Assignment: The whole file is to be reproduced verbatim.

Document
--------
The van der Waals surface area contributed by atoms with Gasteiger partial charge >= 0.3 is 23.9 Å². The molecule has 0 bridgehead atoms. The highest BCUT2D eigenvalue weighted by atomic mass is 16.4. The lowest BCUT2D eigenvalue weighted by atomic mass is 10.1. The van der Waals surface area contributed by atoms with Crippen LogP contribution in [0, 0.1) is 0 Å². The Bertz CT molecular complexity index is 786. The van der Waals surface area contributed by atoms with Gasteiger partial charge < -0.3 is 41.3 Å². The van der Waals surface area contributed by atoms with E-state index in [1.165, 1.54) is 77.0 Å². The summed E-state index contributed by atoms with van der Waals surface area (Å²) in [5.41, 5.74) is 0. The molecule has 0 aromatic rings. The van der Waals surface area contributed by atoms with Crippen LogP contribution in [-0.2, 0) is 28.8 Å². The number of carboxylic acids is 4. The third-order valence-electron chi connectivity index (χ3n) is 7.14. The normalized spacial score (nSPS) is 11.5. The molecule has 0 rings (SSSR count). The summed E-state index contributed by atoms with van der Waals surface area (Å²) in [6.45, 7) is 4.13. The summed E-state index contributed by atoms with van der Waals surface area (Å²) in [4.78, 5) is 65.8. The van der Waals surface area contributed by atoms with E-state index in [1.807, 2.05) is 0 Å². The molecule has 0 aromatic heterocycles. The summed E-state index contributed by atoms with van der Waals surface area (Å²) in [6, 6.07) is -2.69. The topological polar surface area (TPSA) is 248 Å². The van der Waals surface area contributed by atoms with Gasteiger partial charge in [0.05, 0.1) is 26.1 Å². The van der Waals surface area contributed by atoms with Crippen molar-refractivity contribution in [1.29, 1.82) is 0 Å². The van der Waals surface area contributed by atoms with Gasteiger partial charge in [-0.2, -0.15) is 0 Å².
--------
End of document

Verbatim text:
The van der Waals surface area contributed by atoms with Gasteiger partial charge >= 0.3 is 23.9 Å². The molecule has 0 bridgehead atoms. The highest BCUT2D eigenvalue weighted by atomic mass is 16.4. The lowest BCUT2D eigenvalue weighted by atomic mass is 10.1. The van der Waals surface area contributed by atoms with Crippen LogP contribution in [0, 0.1) is 0 Å². The Bertz CT molecular complexity index is 786. The van der Waals surface area contributed by atoms with Gasteiger partial charge < -0.3 is 41.3 Å². The van der Waals surface area contributed by atoms with E-state index in [1.165, 1.54) is 77.0 Å². The summed E-state index contributed by atoms with van der Waals surface area (Å²) in [5.41, 5.74) is 0. The molecule has 0 aromatic rings. The van der Waals surface area contributed by atoms with Crippen LogP contribution in [-0.2, 0) is 28.8 Å². The number of carboxylic acids is 4. The third-order valence-electron chi connectivity index (χ3n) is 7.14. The normalized spacial score (nSPS) is 11.5. The molecule has 0 rings (SSSR count). The summed E-state index contributed by atoms with van der Waals surface area (Å²) in [6.45, 7) is 4.13. The summed E-state index contributed by atoms with van der Waals surface area (Å²) in [4.78, 5) is 65.8. The van der Waals surface area contributed by atoms with E-state index in [1.807, 2.05) is 0 Å². The molecule has 0 aromatic heterocycles. The summed E-state index contributed by atoms with van der Waals surface area (Å²) in [6, 6.07) is -2.69. The topological polar surface area (TPSA) is 248 Å². The van der Waals surface area contributed by atoms with Gasteiger partial charge in [0.05, 0.1) is 26.1 Å². The van der Waals surface area contributed by atoms with Crippen molar-refractivity contribution in [1.29, 1.82) is 0 Å². The van der Waals surface area contributed by atoms with Gasteiger partial charge in [-0.2, -0.15) is 0 Å².